For his part, Duncan said if he’s re-elected, he will keep pushing for many of the same things he has championed since he was elected to succeed his father, John J. Duncan Sr., more than 23 years ago. That includes fiscal conservatism, lowering the national debt, holding down energy costs and pursuing a non-interventionist foreign policy to keep the country out of unnecessary wars.
To those who think he has been in office too long, Duncan says, “I’m very grateful for the people for electing me through the years, and I’ve worked very, very hard. I’m willing to keep on working just as hard as I ever have over the next couple of years.”

Federal Traffic Camera Ban Meaningless?

U.S. Rep. John J. Duncan Jr. made no secret about what he was trying to accomplish when he inserted language into a federal highway bill that takes aim at red-light traffic cameras at busy intersections in Knoxville and other cities across the country. But Mike Collins reports it may have little impact.
The little-noticed provision, part of a $100 billion highway spending package that received final approval in Congress on Friday, bars the use of federal funds to buy, operate or maintain red-light cameras or other automated traffic enforcement systems.
“Since most highway money, even at the state level, comes from the federal government, and most of the work that is being done locally involves federal money, what hopefully it will mean — and should mean — is that there will be many, many fewer red-light cameras all over the country,” the Knoxville Republican said.
But highway safety advocates and others say the ban is unlikely to have any impact at all.
“There really isn’t any federal funding that goes into any of these programs,” said David Kelly, president and executive director of the Washington-based National Coalition for Safer Roads.
In Knoxville, red-light cameras are operated and maintained at 15 intersections by American Traffic Solutions Inc., a Tempe, Ariz.-based contractor that has 3,000 of the devices nationwide. No federal money is used to operate any of the cameras, said Charles Territo, a company spokesman.

Duncan Amendment Blocks Fed Funding of Traffic Cameras

A federal highway bill that is expected to receive final approval today in Congress could lead to far fewer red-light traffic cameras across the country, reports Michael Collins.
The legislation, a massive bill that overhauls highway and transit programs, bars the use of federal money to purchase red-light cameras or other automated traffic enforcement cameras.
“Since most highway money, even at the state level, comes from the federal government, and most of the work that is being done locally involves federal money, what hopefully it will mean — and should mean — is that there will be many, many fewer red-light cameras all over the country,” said U.S. Rep. John J. Duncan Jr., a Knoxville Republican.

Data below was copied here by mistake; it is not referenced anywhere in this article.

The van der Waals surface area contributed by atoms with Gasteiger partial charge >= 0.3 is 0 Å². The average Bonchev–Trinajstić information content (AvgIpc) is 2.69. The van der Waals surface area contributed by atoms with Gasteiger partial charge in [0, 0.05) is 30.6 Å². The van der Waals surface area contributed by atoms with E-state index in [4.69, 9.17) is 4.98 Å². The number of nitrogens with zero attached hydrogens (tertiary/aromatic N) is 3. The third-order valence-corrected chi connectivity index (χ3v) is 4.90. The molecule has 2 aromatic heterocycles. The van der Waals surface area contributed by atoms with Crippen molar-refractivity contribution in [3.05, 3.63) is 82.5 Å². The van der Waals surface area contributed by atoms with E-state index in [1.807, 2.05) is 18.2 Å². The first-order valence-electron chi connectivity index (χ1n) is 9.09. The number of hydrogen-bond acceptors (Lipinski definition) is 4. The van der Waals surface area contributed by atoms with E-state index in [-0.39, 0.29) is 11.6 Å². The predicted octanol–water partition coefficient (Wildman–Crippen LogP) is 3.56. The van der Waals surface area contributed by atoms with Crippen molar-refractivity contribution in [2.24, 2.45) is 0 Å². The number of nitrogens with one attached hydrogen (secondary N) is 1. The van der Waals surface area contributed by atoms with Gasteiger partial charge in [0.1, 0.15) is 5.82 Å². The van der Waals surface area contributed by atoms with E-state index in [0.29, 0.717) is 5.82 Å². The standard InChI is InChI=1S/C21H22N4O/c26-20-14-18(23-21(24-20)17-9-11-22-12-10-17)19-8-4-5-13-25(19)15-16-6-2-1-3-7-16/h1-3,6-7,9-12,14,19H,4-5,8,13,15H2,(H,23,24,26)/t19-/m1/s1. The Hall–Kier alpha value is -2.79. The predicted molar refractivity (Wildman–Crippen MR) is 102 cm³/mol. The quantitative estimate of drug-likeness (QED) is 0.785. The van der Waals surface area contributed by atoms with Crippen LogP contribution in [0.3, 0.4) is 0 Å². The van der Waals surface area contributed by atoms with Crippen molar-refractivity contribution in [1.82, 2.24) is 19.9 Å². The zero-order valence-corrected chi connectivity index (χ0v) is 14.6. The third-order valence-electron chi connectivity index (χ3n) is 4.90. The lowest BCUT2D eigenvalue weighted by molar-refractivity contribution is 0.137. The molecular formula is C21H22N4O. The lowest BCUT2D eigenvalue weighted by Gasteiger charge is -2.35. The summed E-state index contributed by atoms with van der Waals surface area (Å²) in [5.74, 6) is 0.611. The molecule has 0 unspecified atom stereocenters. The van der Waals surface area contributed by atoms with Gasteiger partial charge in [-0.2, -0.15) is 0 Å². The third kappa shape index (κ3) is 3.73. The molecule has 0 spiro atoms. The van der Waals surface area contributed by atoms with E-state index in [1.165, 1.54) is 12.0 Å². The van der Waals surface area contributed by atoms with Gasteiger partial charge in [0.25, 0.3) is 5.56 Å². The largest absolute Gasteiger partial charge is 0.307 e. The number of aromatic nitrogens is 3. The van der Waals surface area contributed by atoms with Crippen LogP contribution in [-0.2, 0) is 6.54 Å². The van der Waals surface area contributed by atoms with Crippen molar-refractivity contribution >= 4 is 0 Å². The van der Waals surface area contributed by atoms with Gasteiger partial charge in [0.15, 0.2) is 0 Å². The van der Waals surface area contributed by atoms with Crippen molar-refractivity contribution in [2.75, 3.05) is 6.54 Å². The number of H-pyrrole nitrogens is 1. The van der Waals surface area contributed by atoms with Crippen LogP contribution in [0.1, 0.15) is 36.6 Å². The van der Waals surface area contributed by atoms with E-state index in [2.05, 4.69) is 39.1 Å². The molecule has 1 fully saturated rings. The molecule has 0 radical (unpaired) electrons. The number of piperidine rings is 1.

Duncan said he was able to insert the red-light provision into the final highway bill during negotiations between the House and the Senate.
Duncan serves as chairman of the House Transportation and Infrastructure Committee’s Subcommittee on Highways and Transit. He also was a member of the House-Senate conference committee that pieced together the final highway package.
Both the House and the Senate are scheduled to vote on the highway bill later today

Hawk Draws Three Opponents in House District 5 Primary

Two of the three candidates opposing state Rep. David Hawk in this summer’s Republican primary acknowledge they had no plans to enter the contest until the incumbent was charged with domestic assault on his wife.
But now that the race for House District 5 is underway, all the candidates say that’s not really an appropriate topic for campaign discourse. Hawk says his attorney has advised him not to talk about the pending case. His challengers say, more or less, that they don’t need to bring it up.
Greeneville businessman Hawk, 44, has spent 10 years as a lawmaker and says the experience and relationship gained over that period warrant reelection to another term. In a speech to announce his candidacy, he declared “I’m the same person now that I was when you re-elected me four times.”
Hawk was charged in March with assaulting his wife, Crystal Goan Hawk, an attorney who is also president of Greene County Republican Women. According to the Greeneville Sun, Crystal Hawk has declared the organization will fully support the Aug. 2 GOP primary winner in the general election.
Hawk’s primary opponents are:
-Duncan Cave, 34, an attorney who works in a law firm with his father and two brothers. “My basic policy stand is deregulation for the government,” he said, adding this could include easing or eliminating state licensing for some professions and turning more decision-making over to city and county governments, perhaps even on matters such as gun control.
-Ted Hensley, 59, a county commissioner and real estate broker who characterizes himself as a “constitutional conservative” who feels political parties “are keeping us divided, stoking the fire to keep us divided” in situations where “working together” would better serve the public interest. Hensley also said he felt “compelled” to run, believing the nation is “under attack, not just from outside but from within.”
-Bradley Mercer, 30, an attorney who served as a legislative intern and worked two years with a Nashville lobbying firm before going to law school. That background gives him the needed experience for legislating, he said, and he entered the race because of a concern that Hawk, if the Republican nominee, could lose in the general election.

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Duncan, Other GOP Congressmen, Don’t Like Census Questionnaire

For U.S. Rep. John J. Duncan Jr., the detailed questionnaire the U.S. Census Bureau sends out to thousands of households every month is a little too Orwellian, reports Michael Collins.
It’s too intrusive, he said, and poses too many questions that are none of the government’s business.
“It seems to me that is Big Brother type of government,” the Knoxville Republican said.